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Preserving Appalachian Biodiversity with Cider Apples

Emily Payne | Food Tank

A quality cider is the result of a fine-tuned recipe, with each apple variety contributing a certain component to the final product, Michael Gutensohn tells Food Tank. Gutensohn is Assistant Professor of Horticulture at West Virginia University (WVU), where he and Extension Specialist Mirjana Bulatovic-Danilovich manage the Appalachian Apple Initiative seed-orchard, home to 43 cider apple varieties—most of which have been grown in West Virginia since the 1700s. Gutensohn and Bulatovic-Danilovich walk Food Tank and the Crop Trust through the orchard as part of the #CropsInColor in Appalachia tour, explaining why diversity is a must for quality cider and how small farmers are profiting from the growing industry.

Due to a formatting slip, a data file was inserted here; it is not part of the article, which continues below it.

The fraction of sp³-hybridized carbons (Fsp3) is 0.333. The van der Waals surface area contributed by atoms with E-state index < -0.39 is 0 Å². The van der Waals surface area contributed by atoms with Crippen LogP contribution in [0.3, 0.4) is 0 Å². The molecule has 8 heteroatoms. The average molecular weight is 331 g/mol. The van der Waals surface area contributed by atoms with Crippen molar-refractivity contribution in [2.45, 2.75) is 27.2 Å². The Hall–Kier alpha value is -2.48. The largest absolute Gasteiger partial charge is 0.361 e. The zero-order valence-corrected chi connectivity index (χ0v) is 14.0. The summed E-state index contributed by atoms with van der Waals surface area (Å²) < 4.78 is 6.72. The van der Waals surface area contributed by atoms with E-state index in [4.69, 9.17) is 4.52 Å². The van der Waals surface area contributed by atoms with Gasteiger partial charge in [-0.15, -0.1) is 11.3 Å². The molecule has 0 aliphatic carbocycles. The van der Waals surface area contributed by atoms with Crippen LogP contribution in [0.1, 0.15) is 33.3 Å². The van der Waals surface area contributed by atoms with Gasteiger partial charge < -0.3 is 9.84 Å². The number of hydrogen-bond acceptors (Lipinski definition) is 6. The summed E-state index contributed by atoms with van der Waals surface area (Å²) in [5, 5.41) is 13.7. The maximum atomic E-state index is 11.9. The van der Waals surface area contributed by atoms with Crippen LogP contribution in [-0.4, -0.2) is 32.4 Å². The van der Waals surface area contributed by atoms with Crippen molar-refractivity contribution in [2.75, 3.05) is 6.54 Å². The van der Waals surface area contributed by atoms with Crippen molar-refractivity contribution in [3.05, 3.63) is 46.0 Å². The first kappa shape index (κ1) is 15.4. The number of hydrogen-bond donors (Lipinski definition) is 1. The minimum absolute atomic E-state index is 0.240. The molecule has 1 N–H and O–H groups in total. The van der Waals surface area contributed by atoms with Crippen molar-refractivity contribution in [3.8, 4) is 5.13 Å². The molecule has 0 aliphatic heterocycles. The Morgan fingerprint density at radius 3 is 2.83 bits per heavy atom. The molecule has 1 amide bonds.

Read the full article on Food Tank.

The Crop Trust #CropsInColor campaign is sponsored by Corteva with additional funding provided by the Oak Spring Garden FoundationFood Tank is the media partner.

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